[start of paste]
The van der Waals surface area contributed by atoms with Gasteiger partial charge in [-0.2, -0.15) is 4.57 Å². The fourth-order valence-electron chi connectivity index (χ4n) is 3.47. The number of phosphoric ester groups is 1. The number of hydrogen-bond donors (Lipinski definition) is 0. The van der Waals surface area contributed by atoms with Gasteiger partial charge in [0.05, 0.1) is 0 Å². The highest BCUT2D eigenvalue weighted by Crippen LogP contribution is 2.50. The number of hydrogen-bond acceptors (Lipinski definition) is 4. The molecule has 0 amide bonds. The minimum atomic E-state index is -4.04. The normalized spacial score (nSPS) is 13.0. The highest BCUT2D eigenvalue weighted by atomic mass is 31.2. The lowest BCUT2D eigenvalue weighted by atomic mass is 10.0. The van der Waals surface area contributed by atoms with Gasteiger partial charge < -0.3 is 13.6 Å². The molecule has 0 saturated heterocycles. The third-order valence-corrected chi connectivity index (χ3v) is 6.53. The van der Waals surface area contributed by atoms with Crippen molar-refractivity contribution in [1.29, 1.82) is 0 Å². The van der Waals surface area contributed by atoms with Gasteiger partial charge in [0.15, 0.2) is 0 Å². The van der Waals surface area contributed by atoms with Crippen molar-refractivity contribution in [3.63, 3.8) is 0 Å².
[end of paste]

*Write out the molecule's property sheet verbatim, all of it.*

The van der Waals surface area contributed by atoms with Gasteiger partial charge in [-0.2, -0.15) is 4.57 Å². The fourth-order valence-electron chi connectivity index (χ4n) is 3.47. The number of phosphoric ester groups is 1. The number of hydrogen-bond donors (Lipinski definition) is 0. The van der Waals surface area contributed by atoms with Gasteiger partial charge in [0.05, 0.1) is 0 Å². The highest BCUT2D eigenvalue weighted by Crippen LogP contribution is 2.50. The number of hydrogen-bond acceptors (Lipinski definition) is 4. The molecule has 0 amide bonds. The minimum atomic E-state index is -4.04. The normalized spacial score (nSPS) is 13.0. The highest BCUT2D eigenvalue weighted by atomic mass is 31.2. The lowest BCUT2D eigenvalue weighted by atomic mass is 10.0. The van der Waals surface area contributed by atoms with Gasteiger partial charge < -0.3 is 13.6 Å². The molecule has 0 saturated heterocycles. The third-order valence-corrected chi connectivity index (χ3v) is 6.53. The van der Waals surface area contributed by atoms with Crippen molar-refractivity contribution in [1.29, 1.82) is 0 Å². The van der Waals surface area contributed by atoms with Gasteiger partial charge in [0.15, 0.2) is 0 Å². The van der Waals surface area contributed by atoms with Crippen molar-refractivity contribution in [3.63, 3.8) is 0 Å².